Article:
– a Brighter
November 16th 2010
General Manager, Solarsense UK Ltd.
Getting Solar PV Off the Ground – some Practical
Feedback from the Worthy Farm PV Installation
Initial structural check
Look for deflection
Obstructions under array
Health and safety issues
Affected by :
Cable length to connection point.
Get a third-party Report on
Performance from your
Without this, you cannot
accurately know what your yields
will be, and therefore what the
return on your investment may
also be over the lifetime of the
The Building Itself:
Downward pressure (dead loads)
Snow loads and access (live loads)
Uplift – a critical issue
Working around rooflights
Cleaning and maintenance access
Get a detailed structural report, or better
still, get your installer to arrange this for
you. It must include uplift and all dead
and live loads, or it is not worth printing.
Rarely an issue on farm buildings, but
always discuss with planners.
You will need to know what size the
array will be and what it might look
like when completed.
Others will cover this aspect in more
detail later today.
2 levels to consider, and requires an
upfront investment to check the grid
can take the power – normally about
£1000. You will need to know what
the maximum power output might be.
Level 1 – can the transformer take the projected output?
Level 2 – can the HV grid switchgear take the power? Worthy Farm
now at Capacity with current infrastructure.
Plant Room Conditions:
Inverters are sensitive items – they
need to be within certain tolerances
for moisture, dust, temperature, and
ventilation, and can be badly affected
by corrosion. One example is cow
urine condensation, whose ammonia
levels can destroy the cooling fins
over the design lifetime.
Ensure the system designer is placing the
inverter in a safe and compliant location in
respect of your farm – with no inverter, there are
no yields and therefore no paybacks.
Squirrels are, over our past
experience of nearly 4000
installations, the major reason why
PV arrays stop working – the cables
are chewed under the array itself.
Rats on farms present the same sort
A good designer should check wildlife issues and
work around them – in particular wiring trays
should be vertical so vermin cannot sit in the
trays, and pipes should be sealed. Array edges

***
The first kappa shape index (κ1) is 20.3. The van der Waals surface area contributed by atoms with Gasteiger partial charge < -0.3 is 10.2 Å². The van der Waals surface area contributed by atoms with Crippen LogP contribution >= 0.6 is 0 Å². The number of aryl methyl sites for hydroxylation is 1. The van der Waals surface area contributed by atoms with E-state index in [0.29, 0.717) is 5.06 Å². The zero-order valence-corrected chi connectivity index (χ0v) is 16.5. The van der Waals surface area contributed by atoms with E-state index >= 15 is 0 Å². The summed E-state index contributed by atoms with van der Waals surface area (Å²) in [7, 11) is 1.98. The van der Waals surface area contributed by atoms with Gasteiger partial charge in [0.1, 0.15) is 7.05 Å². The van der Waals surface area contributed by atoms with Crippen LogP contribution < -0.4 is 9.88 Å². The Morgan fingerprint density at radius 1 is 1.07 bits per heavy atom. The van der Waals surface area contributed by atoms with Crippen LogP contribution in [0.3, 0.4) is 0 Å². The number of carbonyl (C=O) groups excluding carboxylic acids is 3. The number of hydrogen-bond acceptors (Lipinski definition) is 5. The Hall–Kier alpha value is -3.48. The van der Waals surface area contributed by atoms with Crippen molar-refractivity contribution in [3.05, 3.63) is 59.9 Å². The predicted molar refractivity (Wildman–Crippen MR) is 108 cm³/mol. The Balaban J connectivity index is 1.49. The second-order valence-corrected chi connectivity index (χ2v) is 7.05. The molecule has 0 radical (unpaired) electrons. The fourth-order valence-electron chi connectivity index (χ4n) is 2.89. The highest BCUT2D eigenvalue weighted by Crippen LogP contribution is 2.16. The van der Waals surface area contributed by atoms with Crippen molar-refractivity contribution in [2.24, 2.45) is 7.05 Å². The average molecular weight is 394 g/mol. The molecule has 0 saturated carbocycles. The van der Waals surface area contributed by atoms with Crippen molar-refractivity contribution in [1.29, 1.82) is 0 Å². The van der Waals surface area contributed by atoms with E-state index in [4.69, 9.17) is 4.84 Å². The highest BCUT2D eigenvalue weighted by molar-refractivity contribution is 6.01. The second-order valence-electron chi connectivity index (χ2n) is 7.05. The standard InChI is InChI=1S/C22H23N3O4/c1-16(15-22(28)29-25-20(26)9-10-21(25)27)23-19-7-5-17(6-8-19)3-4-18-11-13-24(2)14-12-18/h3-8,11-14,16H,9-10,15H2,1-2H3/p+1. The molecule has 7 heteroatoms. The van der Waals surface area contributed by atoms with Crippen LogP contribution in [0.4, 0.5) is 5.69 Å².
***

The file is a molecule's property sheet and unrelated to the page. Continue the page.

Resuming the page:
can also be sealed with pigeon spikes.
Although technically the responsibility
of the installers, do make sure that
your installer provides you with a risk
assessment. On Worthy Farm, farm
traffic, a fragile roof and livestock all
presented an increased risk to staff.
The roof will need safety netting and edge
protection, fragile roofs will need crawling boards
and asbestos will need testing to determine how
to deal with it - all of this should be included in
your quote. Dealing with an asbestos roof will
add cost to your installation, so if it’s very old,
perhaps now is a good time to get the sheets
On-roof security is far easier to provide than for
ground-mounted arrays, which may need
palisade fencing and a CCTV contractor.
Roof-mounted arrays are normally covered by
building fabric insurance, as they are
considered an integral part of the roof structure
when fitted. Check with your insurer.
Theft of panels will increase in the future, so using
security fixings on module clamps can be requested if
access to your barn roof is easily afforded.
One cheap answer is to cover edge boards in anti-
climb paint and ensure you have plenty of signs
warning that the roof is fragile.
CCTV is only useful if the theft is clearly seen and the
thieves can be traced – far better to prevent theft.
Comprehensive Design and Install Service:
If you are going ahead, here are
some questions to ask:
Is your installer experienced – can
they provide proof of similar sized-
Can they provide you with a
Turnkey service – covering
everything from design to ongoing
operation and maintenance?
Do they have a project
management team or an account
manager who will look after you?
If we can help or answer any questions, please don’t
hesitate to contact us: